Are you addicted to your Smartphone? Duh... who isn’t? Face it, in our culture just about everyone seems to be addicted to their Smartphone. Watch people while they are driving, walking down the street, and standing in line anywhere and you’ll see the addiction. This week’s New Yorker offered a wonderful cartoon depicting a wedding scene where the bride, groom, best man, and maid of honor were all on their Smartphones while the cleric was trying to get the couple to pay attention enough to say “I do”.
I have to admit that although I don’t consider myself very techno-philic, getting one of these devices less than a year ago, I find myself turning to it often when I have a moment to spare waiting in line and so forth.
So what is it about these devices that are so compelling and addictive? There are many variable to consider but having a powerful computer at your fingertips wherever you are located is pretty remarkable. Being able to check your email, news and information updates, sport scores, and so forth is just amazing. But the down side of Smartphone addiction is of great concern.
Most people take needless risks while driving to use their Smartphones. We have all likely seen car accidents or at least close calls due to Smartphone related distractions. Additionally, spontaneous conversations are less likely when everyone is attending to their Smartphones rather than to each other. For example, here at Santa Clara University, as soon as class gets out or during a class break everyone turns immediately to their Smartphone. I’m sure that this is true on just about all college campuses.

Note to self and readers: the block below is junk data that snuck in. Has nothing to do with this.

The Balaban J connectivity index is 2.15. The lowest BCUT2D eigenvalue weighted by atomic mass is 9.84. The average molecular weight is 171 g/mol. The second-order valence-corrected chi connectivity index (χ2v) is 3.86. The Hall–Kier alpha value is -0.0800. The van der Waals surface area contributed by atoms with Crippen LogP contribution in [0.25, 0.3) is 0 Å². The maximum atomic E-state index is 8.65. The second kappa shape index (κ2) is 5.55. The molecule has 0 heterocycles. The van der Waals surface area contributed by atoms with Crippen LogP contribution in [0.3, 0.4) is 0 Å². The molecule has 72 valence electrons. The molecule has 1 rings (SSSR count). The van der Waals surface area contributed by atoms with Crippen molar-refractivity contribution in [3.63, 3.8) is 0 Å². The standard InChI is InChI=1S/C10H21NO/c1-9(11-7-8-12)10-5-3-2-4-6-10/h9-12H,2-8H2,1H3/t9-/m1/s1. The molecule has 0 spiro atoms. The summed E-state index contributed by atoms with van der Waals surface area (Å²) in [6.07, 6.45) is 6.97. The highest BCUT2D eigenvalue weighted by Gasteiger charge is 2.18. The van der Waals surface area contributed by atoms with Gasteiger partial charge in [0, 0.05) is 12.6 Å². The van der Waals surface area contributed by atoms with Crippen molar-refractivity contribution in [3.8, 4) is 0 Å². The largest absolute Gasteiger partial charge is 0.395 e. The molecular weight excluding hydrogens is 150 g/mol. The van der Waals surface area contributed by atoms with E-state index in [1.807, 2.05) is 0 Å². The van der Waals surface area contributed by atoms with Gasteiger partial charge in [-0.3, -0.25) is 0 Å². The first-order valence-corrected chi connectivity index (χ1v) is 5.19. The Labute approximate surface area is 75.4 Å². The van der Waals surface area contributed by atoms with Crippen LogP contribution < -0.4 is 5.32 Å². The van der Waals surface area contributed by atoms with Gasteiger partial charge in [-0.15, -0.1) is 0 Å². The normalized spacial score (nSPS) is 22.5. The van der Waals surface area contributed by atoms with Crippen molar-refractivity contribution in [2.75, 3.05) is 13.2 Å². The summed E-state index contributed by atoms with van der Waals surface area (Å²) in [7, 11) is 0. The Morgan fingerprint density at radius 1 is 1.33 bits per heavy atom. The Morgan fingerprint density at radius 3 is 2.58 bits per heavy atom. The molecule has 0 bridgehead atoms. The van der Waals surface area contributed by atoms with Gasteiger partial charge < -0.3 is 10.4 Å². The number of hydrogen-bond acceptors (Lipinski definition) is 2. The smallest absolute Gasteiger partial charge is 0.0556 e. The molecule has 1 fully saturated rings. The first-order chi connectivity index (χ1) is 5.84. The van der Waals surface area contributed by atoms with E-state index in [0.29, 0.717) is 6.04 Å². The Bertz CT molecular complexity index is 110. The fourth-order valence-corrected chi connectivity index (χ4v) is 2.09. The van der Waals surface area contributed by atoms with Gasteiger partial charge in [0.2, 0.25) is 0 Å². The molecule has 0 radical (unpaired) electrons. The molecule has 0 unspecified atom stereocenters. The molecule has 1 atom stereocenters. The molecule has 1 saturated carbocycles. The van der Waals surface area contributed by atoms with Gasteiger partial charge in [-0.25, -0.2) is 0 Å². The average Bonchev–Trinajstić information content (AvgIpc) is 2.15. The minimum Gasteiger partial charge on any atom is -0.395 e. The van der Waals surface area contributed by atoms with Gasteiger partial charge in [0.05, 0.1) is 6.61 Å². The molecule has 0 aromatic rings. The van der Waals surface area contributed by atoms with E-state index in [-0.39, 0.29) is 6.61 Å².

While quality research will take some years to conduct I would speculate that we are creating a cohort of people who are addicted to these devices. This addiction may have unintended consequences such as nurturing a culture where people are more impatient, impulsive, and less able to effectively communicate with others in a face-to-face manner. Plus, cognitive science research clearly has demonstrated that we are not very good at multi-tasking at all but rather we just shift attention back and forth which can be dangerous in many situations. Only time and good research will tell but there are likely to be many negative unintended consequences for Smartphone use and addiction.
So, what should we do about it? Smartphones are probably here to stay and there are certainly many advantages to having them. Furthermore, we now live in a society where it is hard to get along without them. But we might be mindful of the negative consequences of Smartphone use and take some critical precautions. These might include turning them off or putting them out of reach while we are driving for example. Certainly keeping them out of the operating room, car, bedroom, and so forth might be a first step.
So, what do you think? Are you addicted to your Smartphone? If so, what can you do about it?
Copyright 2013 by Thomas G. Plante, Ph.D., ABPP